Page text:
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carcases £162,094; (b) sheep carcases £198,929; (c) horse carcases £0 ( horses are not eligible for support under the scheme).
Mr. Andrew Turner: To ask the Secretary of State for Environment, Food and Rural Affairs what the lowest charge quoted to the National Fallen Stock Company is for the collection of a (a) beef, (b) sheep and (c) horse carcase in each county of England. 
Mr. Bradshaw [holding answer 24 March 2005]: The information is not available in the form requested and could be obtained only at disproportionate cost. Information on prices charged by fallen stock collectors in particular areas are provided on an individual postcode basis to farmers and horse owners who join the National Fallen Stock Scheme. This is not only on the basis of the species but different categories within species (e.g. bovines 612 months, 1224 months etc.).
Mr. Andrew Turner: To ask the Secretary of State for Environment, Food and Rural Affairs what evidence she has collated of the pollution of (a) watercourses and (b) groundwater by on-farm burials of fallen stock in each year since 1999. 
Mr. Bradshaw [holding answer 24 March 2005]: None. However, the Environment Agency is often involved with carcases found in or near to watercourses and it has no direct evidence to show that on-farm burial in the past has caused reportable pollution problems.
Mr. Andrew Turner: To ask the Secretary of State for Environment, Food and Rural Affairs what records she has kept of trends in the costs of (a) incineration and (b) rendering of fallen stock in each year since 1999; and if she will make a statement on the cost of disposal of (i)beef, (ii) sheep and (iii) horse carcasses. 
Mr. Bradshaw [holding answer 24 March 2005]: The Department does not keep records of trends in costs of incineration and rendering of fallen stock. This is a commercial matter for the fallen stock disposal industry. The Government contribution to the National Fallen Stock Scheme has assisted farmers, but not horse owners, who have joined the Scheme with the costs of collection and disposal of fallen stock since November 2004.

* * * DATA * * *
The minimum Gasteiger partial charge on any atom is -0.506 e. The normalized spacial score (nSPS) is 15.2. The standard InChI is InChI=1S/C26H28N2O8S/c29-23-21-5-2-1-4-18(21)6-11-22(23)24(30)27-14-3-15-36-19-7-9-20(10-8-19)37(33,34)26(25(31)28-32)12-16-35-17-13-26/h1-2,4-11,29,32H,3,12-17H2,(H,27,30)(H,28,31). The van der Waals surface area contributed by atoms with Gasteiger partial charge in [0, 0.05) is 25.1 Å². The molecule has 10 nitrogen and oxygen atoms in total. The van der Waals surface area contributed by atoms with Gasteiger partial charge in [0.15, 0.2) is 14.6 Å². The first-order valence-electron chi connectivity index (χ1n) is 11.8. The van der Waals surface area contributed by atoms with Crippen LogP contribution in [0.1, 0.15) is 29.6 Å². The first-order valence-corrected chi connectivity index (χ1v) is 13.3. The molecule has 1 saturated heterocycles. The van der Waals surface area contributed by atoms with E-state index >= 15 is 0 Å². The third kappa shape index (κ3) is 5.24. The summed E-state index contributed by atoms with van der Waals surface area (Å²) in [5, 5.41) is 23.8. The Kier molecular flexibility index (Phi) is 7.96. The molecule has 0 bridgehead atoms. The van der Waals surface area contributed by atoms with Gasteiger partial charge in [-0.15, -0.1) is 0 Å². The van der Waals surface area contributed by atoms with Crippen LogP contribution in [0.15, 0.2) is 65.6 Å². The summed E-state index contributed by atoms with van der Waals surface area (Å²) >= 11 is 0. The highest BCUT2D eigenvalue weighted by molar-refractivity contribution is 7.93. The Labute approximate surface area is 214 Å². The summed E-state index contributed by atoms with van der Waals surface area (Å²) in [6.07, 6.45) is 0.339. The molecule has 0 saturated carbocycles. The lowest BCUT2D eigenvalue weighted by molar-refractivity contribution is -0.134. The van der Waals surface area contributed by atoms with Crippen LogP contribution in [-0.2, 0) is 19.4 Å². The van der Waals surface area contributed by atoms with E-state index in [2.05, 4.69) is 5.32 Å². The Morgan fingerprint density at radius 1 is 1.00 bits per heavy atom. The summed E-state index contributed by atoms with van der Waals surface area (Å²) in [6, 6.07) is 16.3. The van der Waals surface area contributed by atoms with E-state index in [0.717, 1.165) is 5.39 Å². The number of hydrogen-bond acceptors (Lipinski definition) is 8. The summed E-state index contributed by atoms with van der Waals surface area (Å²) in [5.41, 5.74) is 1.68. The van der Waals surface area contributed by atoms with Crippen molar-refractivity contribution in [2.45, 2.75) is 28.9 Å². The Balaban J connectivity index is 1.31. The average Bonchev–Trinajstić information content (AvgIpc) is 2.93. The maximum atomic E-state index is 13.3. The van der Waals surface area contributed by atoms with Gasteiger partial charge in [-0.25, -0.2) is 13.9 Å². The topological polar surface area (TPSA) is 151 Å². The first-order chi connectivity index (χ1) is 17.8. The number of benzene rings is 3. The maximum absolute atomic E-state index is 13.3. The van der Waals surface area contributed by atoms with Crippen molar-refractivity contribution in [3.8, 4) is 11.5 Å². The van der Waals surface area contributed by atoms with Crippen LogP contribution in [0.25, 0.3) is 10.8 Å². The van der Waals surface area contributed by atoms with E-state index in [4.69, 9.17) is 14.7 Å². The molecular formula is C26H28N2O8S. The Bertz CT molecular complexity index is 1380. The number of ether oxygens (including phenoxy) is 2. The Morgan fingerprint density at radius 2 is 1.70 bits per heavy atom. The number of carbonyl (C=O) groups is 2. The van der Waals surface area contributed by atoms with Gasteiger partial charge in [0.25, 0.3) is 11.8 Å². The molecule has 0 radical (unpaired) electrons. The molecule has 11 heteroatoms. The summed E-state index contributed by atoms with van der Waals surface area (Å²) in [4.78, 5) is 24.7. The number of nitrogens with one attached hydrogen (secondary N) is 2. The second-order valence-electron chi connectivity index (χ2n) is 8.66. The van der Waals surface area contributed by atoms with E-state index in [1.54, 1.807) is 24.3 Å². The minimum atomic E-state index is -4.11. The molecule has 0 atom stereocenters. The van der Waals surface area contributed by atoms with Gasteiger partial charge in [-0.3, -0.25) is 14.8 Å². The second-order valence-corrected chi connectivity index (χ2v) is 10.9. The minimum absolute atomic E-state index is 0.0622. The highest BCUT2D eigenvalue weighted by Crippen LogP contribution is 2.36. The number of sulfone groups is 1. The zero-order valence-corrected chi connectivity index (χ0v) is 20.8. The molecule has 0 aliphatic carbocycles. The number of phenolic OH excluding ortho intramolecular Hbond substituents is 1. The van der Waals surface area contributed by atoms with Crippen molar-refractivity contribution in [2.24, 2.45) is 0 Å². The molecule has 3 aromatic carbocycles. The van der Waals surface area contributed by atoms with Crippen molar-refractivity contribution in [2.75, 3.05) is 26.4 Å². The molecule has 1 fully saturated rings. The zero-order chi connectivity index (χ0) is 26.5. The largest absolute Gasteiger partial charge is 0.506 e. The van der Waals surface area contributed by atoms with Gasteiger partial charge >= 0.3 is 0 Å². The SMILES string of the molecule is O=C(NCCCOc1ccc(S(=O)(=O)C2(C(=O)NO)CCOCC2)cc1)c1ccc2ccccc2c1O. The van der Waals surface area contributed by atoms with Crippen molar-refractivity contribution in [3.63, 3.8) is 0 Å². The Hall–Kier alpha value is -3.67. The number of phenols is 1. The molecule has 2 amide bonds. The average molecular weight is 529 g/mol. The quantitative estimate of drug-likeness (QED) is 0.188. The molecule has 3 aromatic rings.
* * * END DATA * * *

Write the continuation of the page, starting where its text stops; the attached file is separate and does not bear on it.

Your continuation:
Mr. Andrew Turner: To ask the Secretary of State for Environment, Food and Rural Affairs what assessment she has made of the effect of changes in the over-30-month scheme on (a) demand for incineration capacity between March 2005 and March 2007 and (b) the cost of incineration of (i) beef, (ii) sheep and (iii) horse carcases. 
[holding answer 24 March 2005]: My officials met with representatives of the disposal industry in January 2005 to discuss the likely effects of the forthcoming OTM rule change. Views on the impact of the rule change on all sectors are also being sought as part of the process of the respective Defra and FSA consultations on changes to the domestic TSE Regulations.
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Alun Michael: While we recognise the problems that low farm gate prices have caused, the prices at which farmers sell their produce is a commercial matter in which the Government should not get involved. However, Ministers frequently meet representatives from all parts of the supply chain and are aware of the issues.
Paul Flynn: To ask the Secretary of State for Environment, Food and Rural Affairs what the average compensation payments paid in each region of England and Wales were in each month from February to October 2001 for (a) sheep and (b) cattle. 
I have placed in the Library a table that shows the average amount of compensation for both sheep and cattle for each region within both England and Wales. The table only includes those months where compensation was paid, and the amounts shown are rounded to the nearest pound.
I am providing the information on a county basis since that is how figures have been recorded and it would be difficult to produce regional averages without considerable work to aggregate the base information.